Brian Willson, a profile in pacifist courage at the Awareness Film Festival
S. Brian Willson

LOS ANGELES—“In America, if you say ‘Brian Wilson,’ people think the Beach Boys, but in Nicaragua if you say ‘Brian Willson,’ people think of the peace activist,” said Frank Dorrel, associate producer of Paying the Price for Peace: The Story of S. Brian Willson & Voices from the Peace Movement. Dorrel made his comments at a Q&A following a screening of the 97-minute documentary, which was screened in Los Angeles as part of the 8th annual Awareness Film Festival (AFF), Oct. 5-15.

As Bo Boudart’s award-winning nonfiction film recounts, what made this Brian Willson so prominent is the Vietnam vet’s commitment to the cause of peace, culminating in an enormous personal and physical sacrifice, as the title indicates. Willson paid an unimaginable price for peace, but this documentary is also about the antiwar movement. Although Boudart’s sprawling film focuses on Willson, it is also a compendium of the struggle for peace from the Vietnam War to the bloody U.S. intervention in Central America up to the ongoing armed conflicts in Iraq, Afghanistan and beyond.

In addition to Willson himself, other notables of the antiwar movement from the 1960s until now are also featured in archival, news and original interviews and footage. These stalwarts include: Daniel Ellsberg of Pentagon Papers noteworthiness; Ron Kovic, author of Born on the Fourth of July based on his two tours of duty in Vietnam and the injuries tha left him a paraplegic ; Roy Bourgeois of the School of the Americas Watch; CODEPINK’s intrepid Medea Benjamin; KPFK Radio’s Blase Bonpane; actor/activist Martin Sheen; author Alice Walker; Democracy Now anchor Amy Goodman; former U.S. Attorney General-turned-activist Ramsey Clark; soldier-turned-war resister Camilo Mejia; TV talk show host Phil Donahue; Col. Ann Wright, a high-ranking officer who resigned from the State Department to protest the Iraq invasion; author/blogger David Swanson, co-creator of the After Downing Street website; whistle blower Chelsea Manning; Sandinista rebel and Nicaraguan President Daniel Ortega; anti-Iraq War mom Cindy Sheehan and more.

As Ken Burns’ recent Vietnam War PBS series reminded us, no motion picture dealing with that conflict is complete without a rocking soundtrack, and Paying the Price is no exception—although unlike Burns’ opus, Boudart’s independently funded doc wasn’t financed by a Koch brother and Bank of America. The nonfiction film includes songs by Joan Baez, Jackson Browne, Creedence Clearwater Revival and Barry McGuire.

In chronicling the U.S. peace movement for about half a century, Paying the Price performs an invaluable service. I can’t think of any other comparable documentary that provides so comprehensive an overview as Boudart’s well-made if a bit unwieldy picture (as is its longwinded title). However, the doc doesn’t ask this all-important question: Why is the anti-war movement so small and relatively weak compared to its heyday during the Indochina Wars?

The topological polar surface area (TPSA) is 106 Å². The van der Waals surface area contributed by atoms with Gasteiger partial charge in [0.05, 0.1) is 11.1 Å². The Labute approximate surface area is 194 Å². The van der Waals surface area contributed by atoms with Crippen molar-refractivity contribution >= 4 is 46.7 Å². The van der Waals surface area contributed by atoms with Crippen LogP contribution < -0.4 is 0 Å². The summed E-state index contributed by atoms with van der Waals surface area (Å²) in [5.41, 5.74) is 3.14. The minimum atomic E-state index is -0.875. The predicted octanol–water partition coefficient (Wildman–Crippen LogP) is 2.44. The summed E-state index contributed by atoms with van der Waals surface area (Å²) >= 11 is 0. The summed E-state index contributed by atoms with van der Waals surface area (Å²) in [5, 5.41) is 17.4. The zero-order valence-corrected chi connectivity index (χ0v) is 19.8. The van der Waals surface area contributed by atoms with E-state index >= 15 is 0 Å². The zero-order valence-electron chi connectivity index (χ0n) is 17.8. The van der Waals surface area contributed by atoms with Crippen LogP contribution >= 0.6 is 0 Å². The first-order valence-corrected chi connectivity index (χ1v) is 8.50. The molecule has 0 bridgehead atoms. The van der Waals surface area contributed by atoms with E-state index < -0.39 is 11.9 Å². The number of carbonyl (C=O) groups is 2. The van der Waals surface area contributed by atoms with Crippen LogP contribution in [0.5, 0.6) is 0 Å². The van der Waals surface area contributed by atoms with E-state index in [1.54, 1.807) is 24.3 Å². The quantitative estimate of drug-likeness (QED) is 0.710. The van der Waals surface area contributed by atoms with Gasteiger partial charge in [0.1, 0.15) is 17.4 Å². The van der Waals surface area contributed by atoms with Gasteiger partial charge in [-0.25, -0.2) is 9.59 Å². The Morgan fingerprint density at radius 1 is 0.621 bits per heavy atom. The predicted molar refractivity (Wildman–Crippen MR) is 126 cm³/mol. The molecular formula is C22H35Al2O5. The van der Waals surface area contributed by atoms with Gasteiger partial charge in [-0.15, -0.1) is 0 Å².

With Trump rattling nuclear sabers at the DPRK (North Korea) and provoking Pyongyang with dubious war games, why aren’t masses of protesters filling the streets and storming the White House to prevent this madness? During the aforementioned post-screening talkback a questioner put his finger on what may be the biggest difference between then and now: Elimination of the younger generation’s primary impetus—the draft. This was one of the great triumphs of the anti-war crusade. But minus compulsory service, military deployment has fallen on the shoulders of a handful of “volunteers” desperate for any kind of employment (even if it gets them blown to smithereens in the process).

Nevertheless, Boudart’s doc, narrated by Peter Coyote (who also did the narration for Burns’ Vietnam series), is essential viewing for everyone concerned with issues of war and peace. After Brian Willson’s unbelievable act of courage to stop the imperialist Contra wars in Central America, Nicaragua’s first lady, the poet Rosario Murillo, visited him in the hospital, and today Willson lives in Nicaragua, where he is rightfully hailed as a hero.

Paying the Price for Peace won the Grand Jury Documentary Feature Award at AFF. According to its mission statement this unique filmfest’s goal is: “bringing awareness and to open eyes to some of our world’s pressing issues: Ecological, Political, Health/Well Being and the Spirit. We showcase both Documentary and Narrative Features, as well as Short Films, Music Videos and Public Service Announcements. We have filmmaker Q&A’s, filmmaker Panels, as well as conscious art and music. The Awareness Film Festival was formed by Heal One World, a non-profit charity. This Festival is also a fundraiser for Heal One World.”

To watch a trailer of Paying the Price for Peace: The Story of S. Brian Willson & Voices from the Peace Movement see here. To watch the entire film go to this site.


Ed Rampell
Ed Rampell

Ed Rampell is an LA-based film historian and critic, author of "Progressive Hollywood: A People’s Film History of the United States," and co-author of "The Hawaii Movie and Television Book." He has written for Variety, Television Quarterly, Cineaste, New Times L.A., and other publications. Rampell lived in Tahiti, Samoa, Hawaii, and Micronesia, reporting on the nuclear-free and independent Pacific and Hawaiian Sovereignty movements.